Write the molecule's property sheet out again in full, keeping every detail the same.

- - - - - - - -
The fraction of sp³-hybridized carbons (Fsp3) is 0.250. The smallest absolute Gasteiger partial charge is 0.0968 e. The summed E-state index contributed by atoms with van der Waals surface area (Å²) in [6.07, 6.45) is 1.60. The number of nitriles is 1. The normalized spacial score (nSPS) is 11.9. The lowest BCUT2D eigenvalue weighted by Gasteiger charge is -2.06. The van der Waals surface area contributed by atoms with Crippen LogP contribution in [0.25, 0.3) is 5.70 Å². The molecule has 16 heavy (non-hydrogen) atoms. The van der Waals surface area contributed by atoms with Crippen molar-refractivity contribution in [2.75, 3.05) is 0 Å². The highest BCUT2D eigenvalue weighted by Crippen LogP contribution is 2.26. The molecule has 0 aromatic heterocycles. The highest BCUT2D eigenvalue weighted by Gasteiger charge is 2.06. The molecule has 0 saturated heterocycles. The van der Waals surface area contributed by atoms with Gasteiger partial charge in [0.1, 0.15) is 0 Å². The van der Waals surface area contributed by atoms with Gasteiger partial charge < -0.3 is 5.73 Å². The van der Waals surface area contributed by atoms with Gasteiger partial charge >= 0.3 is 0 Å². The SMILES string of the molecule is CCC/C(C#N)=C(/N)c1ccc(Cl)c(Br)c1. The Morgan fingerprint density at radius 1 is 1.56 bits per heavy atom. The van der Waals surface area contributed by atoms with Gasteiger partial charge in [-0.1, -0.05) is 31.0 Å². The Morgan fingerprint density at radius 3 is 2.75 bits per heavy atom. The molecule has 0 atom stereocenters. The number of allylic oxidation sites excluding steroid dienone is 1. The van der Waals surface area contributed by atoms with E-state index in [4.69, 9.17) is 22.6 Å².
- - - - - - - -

The fraction of sp³-hybridized carbons (Fsp3) is 0.250. The smallest absolute Gasteiger partial charge is 0.0968 e. The summed E-state index contributed by atoms with van der Waals surface area (Å²) in [6.07, 6.45) is 1.60. The number of nitriles is 1. The normalized spacial score (nSPS) is 11.9. The lowest BCUT2D eigenvalue weighted by Gasteiger charge is -2.06. The van der Waals surface area contributed by atoms with Crippen LogP contribution in [0.25, 0.3) is 5.70 Å². The molecule has 16 heavy (non-hydrogen) atoms. The van der Waals surface area contributed by atoms with Crippen molar-refractivity contribution in [2.75, 3.05) is 0 Å². The highest BCUT2D eigenvalue weighted by Crippen LogP contribution is 2.26. The molecule has 0 aromatic heterocycles. The highest BCUT2D eigenvalue weighted by Gasteiger charge is 2.06. The molecule has 0 saturated heterocycles. The van der Waals surface area contributed by atoms with Gasteiger partial charge in [0.1, 0.15) is 0 Å². The van der Waals surface area contributed by atoms with Gasteiger partial charge < -0.3 is 5.73 Å². The van der Waals surface area contributed by atoms with Gasteiger partial charge >= 0.3 is 0 Å². The SMILES string of the molecule is CCC/C(C#N)=C(/N)c1ccc(Cl)c(Br)c1. The Morgan fingerprint density at radius 1 is 1.56 bits per heavy atom. The van der Waals surface area contributed by atoms with Gasteiger partial charge in [-0.1, -0.05) is 31.0 Å². The Morgan fingerprint density at radius 3 is 2.75 bits per heavy atom. The molecule has 0 atom stereocenters. The number of allylic oxidation sites excluding steroid dienone is 1. The van der Waals surface area contributed by atoms with E-state index in [4.69, 9.17) is 22.6 Å².